Monday, April 29, 2019

[Review] Missing Link

Following the excellent Kubo and the Two Strings, the stop-motion animation sensation Laika returns with another low-key gem called Missing Link. It deserves to be searched for. 

The journey begins as Sir Lionel Frost (voiced by Hugh Jackman), an investigator of mythical beasts, happens upon an elusive Bigfoot creature (Zach Galifianakis) that would make him famous. But there’s one catch — the gentle giant asks Frost to help him track down his Yeti relatives who dwell across the world, deep in the Himalayas. The furry guy isn’t mean or anti-social — he’s just lonely.

Just like Laika films of the past, the animation here is beyond impressive. Every scene is so wonderfully detailed and exquisitely rendered, from the crafty textures of fur and flannel to the ethereal backdrops of mountains and skies. There’s just something about stop-motion animation that is so charming to look at. The script charms as well with its delightfully deadpan humor and genuinely heartwarming story. 

Missing Link is a refreshingly straightforward but very meaningful adventure. A short but sweet expedition. The film’s messages are agreeable and important. Sometimes you find friendship and family in the most unexpected places, and sometimes the biggest discovery is that the things you initially thought you were missing aren’t what you were really missing. Does that make sense? Good. 

( 8/10 )

Monday, April 22, 2019

[Review] Pet Sematary (2019)

Some things just never die, especially if you meddle with them.

Amid the graveyard plot of Hollywood remakes and reboots, 2019’s Pet Sematary (based on the famous Stephen King novel) manages to rise up through the muck, thanks to a brooding atmosphere and methodical scares. 

Much like its 1989 predecessor, the story begins with Louis and Rachel Creed (played by Jason Clarke and Amy Seimetz) and their two children as they move to the small town of Ludlow, Maine. And yes, they’ve brought the cat! Soon after they settle in - scratch that - they never really settle in, a bearded old man (John Lithgow) show them the Pet Sematary in the woods, and well, all hell breaks loose.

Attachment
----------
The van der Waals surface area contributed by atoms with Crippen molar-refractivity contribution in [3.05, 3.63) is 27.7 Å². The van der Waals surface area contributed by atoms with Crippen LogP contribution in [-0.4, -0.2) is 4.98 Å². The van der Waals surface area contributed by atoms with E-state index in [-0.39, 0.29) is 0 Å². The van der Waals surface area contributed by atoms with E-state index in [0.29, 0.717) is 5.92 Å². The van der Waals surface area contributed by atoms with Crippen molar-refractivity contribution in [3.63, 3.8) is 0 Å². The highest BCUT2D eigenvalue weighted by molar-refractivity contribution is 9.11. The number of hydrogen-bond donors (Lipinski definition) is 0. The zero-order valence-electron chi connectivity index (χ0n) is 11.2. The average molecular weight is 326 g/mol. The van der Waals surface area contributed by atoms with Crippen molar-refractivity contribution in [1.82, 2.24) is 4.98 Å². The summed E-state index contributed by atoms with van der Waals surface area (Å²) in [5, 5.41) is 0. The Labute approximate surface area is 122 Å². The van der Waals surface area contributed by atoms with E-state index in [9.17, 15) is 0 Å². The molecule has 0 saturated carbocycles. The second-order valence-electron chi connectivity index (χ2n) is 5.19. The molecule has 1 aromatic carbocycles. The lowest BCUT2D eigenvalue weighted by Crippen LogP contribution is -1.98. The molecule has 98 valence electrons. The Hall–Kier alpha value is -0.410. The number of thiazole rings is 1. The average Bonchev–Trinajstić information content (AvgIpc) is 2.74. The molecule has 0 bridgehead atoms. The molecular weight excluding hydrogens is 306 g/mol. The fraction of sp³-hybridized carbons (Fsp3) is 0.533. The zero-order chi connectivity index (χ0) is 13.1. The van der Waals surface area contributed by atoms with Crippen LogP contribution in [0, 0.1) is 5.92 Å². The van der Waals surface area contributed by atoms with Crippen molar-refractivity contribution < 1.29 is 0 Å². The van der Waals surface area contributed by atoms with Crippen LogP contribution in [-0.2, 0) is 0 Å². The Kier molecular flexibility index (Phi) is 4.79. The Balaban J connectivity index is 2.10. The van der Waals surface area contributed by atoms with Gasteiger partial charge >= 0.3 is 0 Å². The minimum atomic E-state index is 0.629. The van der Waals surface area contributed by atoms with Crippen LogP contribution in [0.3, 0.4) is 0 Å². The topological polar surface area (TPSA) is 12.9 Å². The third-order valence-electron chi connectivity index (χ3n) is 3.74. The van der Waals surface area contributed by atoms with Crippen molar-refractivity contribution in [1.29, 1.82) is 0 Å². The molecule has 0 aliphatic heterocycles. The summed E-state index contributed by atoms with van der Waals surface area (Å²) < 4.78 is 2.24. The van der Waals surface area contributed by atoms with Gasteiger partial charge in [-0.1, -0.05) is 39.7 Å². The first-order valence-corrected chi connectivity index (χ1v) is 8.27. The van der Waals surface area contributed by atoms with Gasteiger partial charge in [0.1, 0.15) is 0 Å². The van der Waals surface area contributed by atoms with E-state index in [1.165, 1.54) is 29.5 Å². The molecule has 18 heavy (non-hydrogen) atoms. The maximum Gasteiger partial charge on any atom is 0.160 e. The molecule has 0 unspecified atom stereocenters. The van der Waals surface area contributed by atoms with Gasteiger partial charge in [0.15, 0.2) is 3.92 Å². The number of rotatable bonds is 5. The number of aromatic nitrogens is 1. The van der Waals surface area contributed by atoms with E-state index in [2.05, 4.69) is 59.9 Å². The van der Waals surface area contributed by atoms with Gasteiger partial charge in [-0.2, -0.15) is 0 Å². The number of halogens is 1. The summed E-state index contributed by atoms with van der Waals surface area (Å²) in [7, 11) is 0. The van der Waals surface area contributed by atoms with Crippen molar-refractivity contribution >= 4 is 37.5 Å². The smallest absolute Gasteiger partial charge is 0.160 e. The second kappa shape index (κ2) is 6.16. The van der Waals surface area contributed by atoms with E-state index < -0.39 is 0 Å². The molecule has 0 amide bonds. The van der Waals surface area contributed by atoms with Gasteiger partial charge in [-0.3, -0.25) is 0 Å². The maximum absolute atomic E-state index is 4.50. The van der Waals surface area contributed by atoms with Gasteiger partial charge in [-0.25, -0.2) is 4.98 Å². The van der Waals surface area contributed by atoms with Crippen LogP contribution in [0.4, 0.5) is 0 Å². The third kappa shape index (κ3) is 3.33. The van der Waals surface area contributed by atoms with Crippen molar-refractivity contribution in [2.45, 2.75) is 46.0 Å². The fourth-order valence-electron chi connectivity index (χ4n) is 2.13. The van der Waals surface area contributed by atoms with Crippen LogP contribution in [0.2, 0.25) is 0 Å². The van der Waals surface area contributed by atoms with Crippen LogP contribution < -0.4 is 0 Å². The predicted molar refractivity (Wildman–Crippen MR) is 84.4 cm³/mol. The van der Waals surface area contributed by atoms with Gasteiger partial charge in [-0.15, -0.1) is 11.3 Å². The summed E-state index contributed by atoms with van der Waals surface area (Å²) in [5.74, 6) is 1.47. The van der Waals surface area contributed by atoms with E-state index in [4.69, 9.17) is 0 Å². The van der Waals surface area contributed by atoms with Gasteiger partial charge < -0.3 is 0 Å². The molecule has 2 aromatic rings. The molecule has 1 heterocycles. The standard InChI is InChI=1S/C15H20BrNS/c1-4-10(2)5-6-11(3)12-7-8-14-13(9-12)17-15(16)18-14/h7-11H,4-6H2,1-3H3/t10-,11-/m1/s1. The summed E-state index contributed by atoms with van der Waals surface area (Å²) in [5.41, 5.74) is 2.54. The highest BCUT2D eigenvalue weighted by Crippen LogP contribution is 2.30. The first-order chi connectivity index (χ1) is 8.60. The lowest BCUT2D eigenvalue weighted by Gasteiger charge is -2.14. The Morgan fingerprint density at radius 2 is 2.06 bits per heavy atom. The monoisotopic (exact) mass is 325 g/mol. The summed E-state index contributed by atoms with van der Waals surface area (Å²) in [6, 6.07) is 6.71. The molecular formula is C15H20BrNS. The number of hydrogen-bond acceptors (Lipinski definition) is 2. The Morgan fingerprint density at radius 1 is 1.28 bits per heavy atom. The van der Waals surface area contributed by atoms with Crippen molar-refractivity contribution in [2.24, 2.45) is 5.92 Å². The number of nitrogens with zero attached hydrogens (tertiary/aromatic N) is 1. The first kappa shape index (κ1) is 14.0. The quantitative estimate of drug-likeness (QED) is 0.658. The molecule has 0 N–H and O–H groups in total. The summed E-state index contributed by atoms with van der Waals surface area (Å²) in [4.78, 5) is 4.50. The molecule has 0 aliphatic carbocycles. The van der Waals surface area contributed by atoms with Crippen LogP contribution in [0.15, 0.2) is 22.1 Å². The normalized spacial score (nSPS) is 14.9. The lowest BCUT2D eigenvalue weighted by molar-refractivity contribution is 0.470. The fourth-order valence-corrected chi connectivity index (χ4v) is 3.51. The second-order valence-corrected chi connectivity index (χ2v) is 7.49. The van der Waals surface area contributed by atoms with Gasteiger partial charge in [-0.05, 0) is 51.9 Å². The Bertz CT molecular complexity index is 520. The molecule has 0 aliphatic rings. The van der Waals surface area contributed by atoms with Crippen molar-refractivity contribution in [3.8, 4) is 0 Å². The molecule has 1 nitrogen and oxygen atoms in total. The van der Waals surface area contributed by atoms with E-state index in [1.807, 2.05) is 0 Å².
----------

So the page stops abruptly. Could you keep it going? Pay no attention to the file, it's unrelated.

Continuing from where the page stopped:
Quicker than you can reach for a shovel, this thing delves into some demented frights and disturbing scenes that stick with you like dirt under your fingernails. There’s an escalating sense of dread that just never rests. The slow-gliding camerawork and eerie music works wonders here, giving us plenty of nerve-wracking views of dark rooms and foggy forests. 

Director duo Kevin Kölsch and Dennis Widmyer handle the bizarre events very well and maintain the essence of the source material while throwing in a couple of new twists that give the film a darker edge. John Lithgow is perfectly cast as the wary old local who has seen some shit, and Jeté Laurence gives a remarkably creepy performance. But the standout might just be Church the cat, who manages to be cute even when devouring the insides of a dead crow. It’s a fitting symbol for this horror remake - messing with dead or resurrecting the beyond isn’t always the best idea, but it sure is scary and fun to witness.